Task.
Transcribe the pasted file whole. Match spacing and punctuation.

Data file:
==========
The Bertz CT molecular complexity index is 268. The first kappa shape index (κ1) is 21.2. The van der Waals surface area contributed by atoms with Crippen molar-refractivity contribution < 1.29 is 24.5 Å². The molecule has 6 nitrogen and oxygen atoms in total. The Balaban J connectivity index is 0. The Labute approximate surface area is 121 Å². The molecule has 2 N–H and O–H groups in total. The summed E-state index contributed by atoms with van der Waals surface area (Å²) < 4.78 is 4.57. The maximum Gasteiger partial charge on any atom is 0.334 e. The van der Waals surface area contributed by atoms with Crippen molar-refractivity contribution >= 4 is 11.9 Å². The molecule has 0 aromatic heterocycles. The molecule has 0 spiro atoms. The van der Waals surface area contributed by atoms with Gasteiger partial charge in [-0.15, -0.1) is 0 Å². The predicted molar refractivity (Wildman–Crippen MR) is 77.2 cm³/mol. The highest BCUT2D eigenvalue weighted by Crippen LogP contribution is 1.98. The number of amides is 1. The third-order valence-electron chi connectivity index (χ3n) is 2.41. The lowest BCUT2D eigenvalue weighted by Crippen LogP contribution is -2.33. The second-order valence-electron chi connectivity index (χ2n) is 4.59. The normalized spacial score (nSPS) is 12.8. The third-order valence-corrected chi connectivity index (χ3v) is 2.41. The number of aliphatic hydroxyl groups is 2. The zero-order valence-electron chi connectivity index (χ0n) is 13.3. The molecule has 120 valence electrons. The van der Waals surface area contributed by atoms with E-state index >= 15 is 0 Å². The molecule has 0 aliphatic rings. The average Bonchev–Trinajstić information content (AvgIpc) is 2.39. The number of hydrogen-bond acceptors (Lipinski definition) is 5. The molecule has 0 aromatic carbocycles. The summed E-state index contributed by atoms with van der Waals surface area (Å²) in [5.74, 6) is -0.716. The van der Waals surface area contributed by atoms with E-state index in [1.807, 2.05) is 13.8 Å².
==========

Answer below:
The Bertz CT molecular complexity index is 268. The first kappa shape index (κ1) is 21.2. The van der Waals surface area contributed by atoms with Crippen molar-refractivity contribution < 1.29 is 24.5 Å². The molecule has 6 nitrogen and oxygen atoms in total. The Balaban J connectivity index is 0. The Labute approximate surface area is 121 Å². The molecule has 2 N–H and O–H groups in total. The summed E-state index contributed by atoms with van der Waals surface area (Å²) < 4.78 is 4.57. The maximum Gasteiger partial charge on any atom is 0.334 e. The van der Waals surface area contributed by atoms with Crippen molar-refractivity contribution >= 4 is 11.9 Å². The molecule has 0 aromatic heterocycles. The molecule has 0 spiro atoms. The van der Waals surface area contributed by atoms with Gasteiger partial charge in [-0.15, -0.1) is 0 Å². The predicted molar refractivity (Wildman–Crippen MR) is 77.2 cm³/mol. The highest BCUT2D eigenvalue weighted by Crippen LogP contribution is 1.98. The number of amides is 1. The third-order valence-electron chi connectivity index (χ3n) is 2.41. The lowest BCUT2D eigenvalue weighted by Crippen LogP contribution is -2.33. The second-order valence-electron chi connectivity index (χ2n) is 4.59. The normalized spacial score (nSPS) is 12.8. The third-order valence-corrected chi connectivity index (χ3v) is 2.41. The number of aliphatic hydroxyl groups is 2. The zero-order valence-electron chi connectivity index (χ0n) is 13.3. The molecule has 120 valence electrons. The van der Waals surface area contributed by atoms with E-state index >= 15 is 0 Å². The molecule has 0 aliphatic rings. The average Bonchev–Trinajstić information content (AvgIpc) is 2.39. The number of hydrogen-bond acceptors (Lipinski definition) is 5. The molecule has 0 aromatic carbocycles. The summed E-state index contributed by atoms with van der Waals surface area (Å²) in [5.74, 6) is -0.716. The van der Waals surface area contributed by atoms with E-state index in [1.807, 2.05) is 13.8 Å².